While I doubled the lines, Cindy labored away inside doing some cleaning. Since I had to put the dinghy in the water to secure the lines on the outside pilings, we thought we would reward ourselves with a dinghy ride up the river for a snack and beverage at a waterside restaurant, another first for us. We hopped in the dinghy and motored the 1.5 miles or so upriver to Tarpon Pointe Grill and Tiki Bar. We had some mediocre loaded fries and a “Malibu” bucket. The bucket was better than the fries. 🙂

On the way to the restaurant. Beatitude over my left shoulder.

On the way to the restaurant. Beatitude over my left shoulder.

Dining al fresco.

Dining al fresco.

Home of the mediocre loaded fries.

Home of the mediocre loaded fries.

Now, we are off to California for five days, where we will celebrate our daughter-in-law, Fran’s, graduation from Veterinary School from the University of California, Davis. We will have another Dr. Carey in the family in a couple of days. It will be good to see Fran, our son, Jeremy, and other member’s of Fran’s family in Sacramento/Davis. Until then…

Andrea

It didn’t take very long into the hurricane season to experience our first tropical storm as live-aboards. Andrea has given us the proper initiation by bringing her winds and rains to the west coast of Florida. As I write this, I am sitting at our salon table, bobbing up and down and swaying right and left. Cindy has just gone below to lie down to prevent queasiness. I feel like I’m riding one of those mechanical bulls. In actuality, hasn’t been all that bad. I’ve had to reposition/resecure a couple of lines, but other than that, we’ve had no problems (except for one leaky hatch). I’ve yet to double up any of my dock lines, which I must do as soon as possible in preparation for any other tropical storms, hurricanes, or even strong thunderstorms. That’s on the priority to-do-list.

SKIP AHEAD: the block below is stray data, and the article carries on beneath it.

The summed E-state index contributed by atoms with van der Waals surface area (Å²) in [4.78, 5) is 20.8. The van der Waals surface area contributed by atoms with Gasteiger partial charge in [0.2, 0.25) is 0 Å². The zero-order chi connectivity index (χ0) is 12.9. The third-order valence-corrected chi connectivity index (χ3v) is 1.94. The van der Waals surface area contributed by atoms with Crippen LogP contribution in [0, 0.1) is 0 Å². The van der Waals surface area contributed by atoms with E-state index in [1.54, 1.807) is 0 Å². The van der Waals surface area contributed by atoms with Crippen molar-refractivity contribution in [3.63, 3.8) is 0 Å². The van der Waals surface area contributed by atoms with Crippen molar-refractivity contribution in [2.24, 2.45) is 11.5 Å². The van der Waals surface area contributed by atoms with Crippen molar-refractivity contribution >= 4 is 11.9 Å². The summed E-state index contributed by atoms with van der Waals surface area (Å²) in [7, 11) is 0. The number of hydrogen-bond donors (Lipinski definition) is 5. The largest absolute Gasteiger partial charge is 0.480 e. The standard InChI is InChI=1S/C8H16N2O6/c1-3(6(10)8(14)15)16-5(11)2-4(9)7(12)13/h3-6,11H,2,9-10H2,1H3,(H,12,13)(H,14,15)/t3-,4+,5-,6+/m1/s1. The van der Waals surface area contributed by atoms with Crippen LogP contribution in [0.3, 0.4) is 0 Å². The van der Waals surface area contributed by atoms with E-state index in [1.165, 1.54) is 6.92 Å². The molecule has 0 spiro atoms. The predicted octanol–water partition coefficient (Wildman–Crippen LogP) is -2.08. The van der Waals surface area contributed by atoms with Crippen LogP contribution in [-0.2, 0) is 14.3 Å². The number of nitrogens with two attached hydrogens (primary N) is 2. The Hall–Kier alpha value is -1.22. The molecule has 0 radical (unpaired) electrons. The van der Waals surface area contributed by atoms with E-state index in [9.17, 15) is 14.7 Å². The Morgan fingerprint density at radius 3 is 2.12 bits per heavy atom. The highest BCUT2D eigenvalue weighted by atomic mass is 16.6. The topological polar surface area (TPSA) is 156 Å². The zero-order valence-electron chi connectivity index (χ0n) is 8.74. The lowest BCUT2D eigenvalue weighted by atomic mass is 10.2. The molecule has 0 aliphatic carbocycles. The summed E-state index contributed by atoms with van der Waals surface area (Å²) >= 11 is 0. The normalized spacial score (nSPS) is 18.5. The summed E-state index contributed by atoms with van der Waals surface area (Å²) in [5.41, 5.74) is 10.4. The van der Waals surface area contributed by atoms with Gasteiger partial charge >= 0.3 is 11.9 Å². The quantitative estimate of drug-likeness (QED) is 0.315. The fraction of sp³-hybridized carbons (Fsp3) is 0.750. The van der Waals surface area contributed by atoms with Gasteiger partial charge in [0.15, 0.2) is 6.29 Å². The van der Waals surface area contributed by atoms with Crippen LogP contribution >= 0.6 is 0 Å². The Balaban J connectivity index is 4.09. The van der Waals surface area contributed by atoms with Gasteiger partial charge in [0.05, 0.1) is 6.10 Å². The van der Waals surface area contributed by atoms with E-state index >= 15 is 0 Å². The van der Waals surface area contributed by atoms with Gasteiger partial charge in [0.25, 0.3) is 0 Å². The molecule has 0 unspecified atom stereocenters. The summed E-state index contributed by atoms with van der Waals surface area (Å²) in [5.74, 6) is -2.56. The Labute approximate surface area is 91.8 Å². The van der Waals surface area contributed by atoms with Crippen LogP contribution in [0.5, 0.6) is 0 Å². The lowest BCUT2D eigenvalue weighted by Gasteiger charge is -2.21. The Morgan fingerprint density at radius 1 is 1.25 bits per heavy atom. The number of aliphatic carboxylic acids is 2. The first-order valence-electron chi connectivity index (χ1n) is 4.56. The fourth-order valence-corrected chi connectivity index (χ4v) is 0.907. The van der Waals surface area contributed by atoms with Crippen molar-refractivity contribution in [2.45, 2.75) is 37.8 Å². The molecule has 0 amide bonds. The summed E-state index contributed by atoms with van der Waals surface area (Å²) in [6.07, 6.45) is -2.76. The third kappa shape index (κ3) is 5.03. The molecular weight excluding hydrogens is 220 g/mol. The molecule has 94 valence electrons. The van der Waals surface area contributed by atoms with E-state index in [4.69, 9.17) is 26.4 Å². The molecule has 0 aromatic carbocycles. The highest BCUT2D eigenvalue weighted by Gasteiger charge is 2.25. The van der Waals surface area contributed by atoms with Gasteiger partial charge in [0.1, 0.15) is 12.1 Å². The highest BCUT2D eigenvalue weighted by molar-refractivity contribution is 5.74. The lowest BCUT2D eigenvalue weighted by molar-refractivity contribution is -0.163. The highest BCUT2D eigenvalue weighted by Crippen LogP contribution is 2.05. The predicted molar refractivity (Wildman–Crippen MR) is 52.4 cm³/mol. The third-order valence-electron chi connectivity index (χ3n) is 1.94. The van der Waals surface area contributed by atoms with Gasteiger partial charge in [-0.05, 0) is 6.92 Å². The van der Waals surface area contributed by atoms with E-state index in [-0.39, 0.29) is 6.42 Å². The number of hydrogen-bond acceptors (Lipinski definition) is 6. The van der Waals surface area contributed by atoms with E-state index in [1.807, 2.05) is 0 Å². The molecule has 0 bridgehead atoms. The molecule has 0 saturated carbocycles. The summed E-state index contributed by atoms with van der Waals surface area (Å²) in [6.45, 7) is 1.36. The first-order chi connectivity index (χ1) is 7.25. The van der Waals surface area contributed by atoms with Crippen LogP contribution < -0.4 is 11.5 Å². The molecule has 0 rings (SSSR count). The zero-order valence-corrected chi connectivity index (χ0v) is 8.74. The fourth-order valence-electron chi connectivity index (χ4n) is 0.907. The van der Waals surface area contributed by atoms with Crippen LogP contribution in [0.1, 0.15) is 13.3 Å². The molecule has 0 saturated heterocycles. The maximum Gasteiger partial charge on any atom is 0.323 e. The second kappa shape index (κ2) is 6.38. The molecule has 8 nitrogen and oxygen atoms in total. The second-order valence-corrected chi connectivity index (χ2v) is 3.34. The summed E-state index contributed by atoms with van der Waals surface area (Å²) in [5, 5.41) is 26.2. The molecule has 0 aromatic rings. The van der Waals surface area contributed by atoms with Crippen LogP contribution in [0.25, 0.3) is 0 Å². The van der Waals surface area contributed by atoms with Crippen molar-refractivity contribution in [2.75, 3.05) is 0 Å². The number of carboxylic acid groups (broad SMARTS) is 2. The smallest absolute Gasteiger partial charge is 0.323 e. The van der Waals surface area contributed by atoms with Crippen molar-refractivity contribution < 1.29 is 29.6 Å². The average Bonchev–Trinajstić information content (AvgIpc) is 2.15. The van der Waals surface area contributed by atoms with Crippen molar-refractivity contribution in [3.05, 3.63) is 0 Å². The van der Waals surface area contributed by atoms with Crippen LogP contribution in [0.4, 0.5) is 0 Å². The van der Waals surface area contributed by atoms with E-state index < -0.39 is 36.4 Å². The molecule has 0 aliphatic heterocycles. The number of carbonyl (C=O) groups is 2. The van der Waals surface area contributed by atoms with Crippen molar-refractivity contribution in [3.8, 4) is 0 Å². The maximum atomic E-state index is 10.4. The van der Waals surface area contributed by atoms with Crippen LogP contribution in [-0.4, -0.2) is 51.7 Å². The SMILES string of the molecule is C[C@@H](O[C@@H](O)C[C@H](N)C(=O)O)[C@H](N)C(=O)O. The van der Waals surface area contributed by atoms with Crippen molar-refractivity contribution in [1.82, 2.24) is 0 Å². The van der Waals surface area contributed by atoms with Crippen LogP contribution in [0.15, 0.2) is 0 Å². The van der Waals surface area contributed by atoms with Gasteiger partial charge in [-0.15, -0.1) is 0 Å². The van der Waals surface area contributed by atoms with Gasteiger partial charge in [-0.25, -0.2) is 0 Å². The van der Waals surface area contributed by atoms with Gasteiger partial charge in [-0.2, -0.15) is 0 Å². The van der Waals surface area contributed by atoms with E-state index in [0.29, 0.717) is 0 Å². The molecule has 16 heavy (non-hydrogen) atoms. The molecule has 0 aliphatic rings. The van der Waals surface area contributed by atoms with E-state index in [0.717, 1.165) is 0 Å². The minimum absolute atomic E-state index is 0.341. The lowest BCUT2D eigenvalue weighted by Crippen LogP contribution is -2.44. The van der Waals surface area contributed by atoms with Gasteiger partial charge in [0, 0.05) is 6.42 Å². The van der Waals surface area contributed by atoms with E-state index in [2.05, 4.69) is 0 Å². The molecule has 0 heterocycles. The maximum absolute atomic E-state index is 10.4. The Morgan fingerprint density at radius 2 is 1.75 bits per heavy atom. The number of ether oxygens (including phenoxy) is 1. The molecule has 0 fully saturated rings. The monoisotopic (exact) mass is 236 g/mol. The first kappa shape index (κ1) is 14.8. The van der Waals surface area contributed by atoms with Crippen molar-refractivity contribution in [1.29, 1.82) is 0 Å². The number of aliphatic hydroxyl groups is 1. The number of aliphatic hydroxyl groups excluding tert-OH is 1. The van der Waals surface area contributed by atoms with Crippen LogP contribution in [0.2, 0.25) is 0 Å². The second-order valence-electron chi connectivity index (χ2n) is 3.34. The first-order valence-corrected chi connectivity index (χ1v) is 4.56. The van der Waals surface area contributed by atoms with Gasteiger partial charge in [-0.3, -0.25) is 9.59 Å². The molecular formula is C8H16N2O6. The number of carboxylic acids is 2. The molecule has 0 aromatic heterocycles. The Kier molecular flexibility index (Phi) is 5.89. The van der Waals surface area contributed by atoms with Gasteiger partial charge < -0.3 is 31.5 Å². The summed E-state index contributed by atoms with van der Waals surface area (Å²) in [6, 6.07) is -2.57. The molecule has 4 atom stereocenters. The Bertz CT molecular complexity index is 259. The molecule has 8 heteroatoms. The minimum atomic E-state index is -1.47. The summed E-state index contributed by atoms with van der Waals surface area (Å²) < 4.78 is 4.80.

Andrea, with a quite well-defined eye for a tropical storm

Andrea, with a quite well-defined eye for a tropical storm

Looking forward out our salon window

Looking forward out our salon window

Water coming up over the dock

Water coming up over the dock

Re-securing the port bow line

Re-securing the port bow line

At this point, Andrea, with sustained winds of 60 mph, is close to making landfall north of us. Most of the rain has moved off to the east. There were several tornadoes in the area this morning, but we were fortunate to have no damaging winds at the marina. The winds here were probably sustained around 30 mph with gusts in the 40s range. Our high tide was a couple of feet higher than usual. We saw water splashing up over the dock for the first time. However, the tornado threat is now lessened and the worst is behind us. Thanks to all our friends and family for their prayers and concerns.

Andrea's wind

Andrea’s wind

Cindy braving the storm

Cindy braving the storm

Today is my day off, so I’ve been able to be with Cindy on the boat. It’s been a stay inside, stay dry kind of day. If the bouncing around isn’t too bad, I plan to make some Shrimp Scampi with Angel Hair Pasta for dinner this evening.

Below is my first attempt at video editing using iMovie. I’ve got a lot to learn and plenty of room for improvement, but I’m happy with this first attempt. The video itself was shot well after the worst of the storm had passed. I mainly filmed it to show the bouncing of the boat and as an excuse to practice my video editing. Cindy says the movement is far worse than is shown in the video. It is actually quite an experience watching the video of the boat move while the boat is moving. You’re not sure what is real and what is virtual!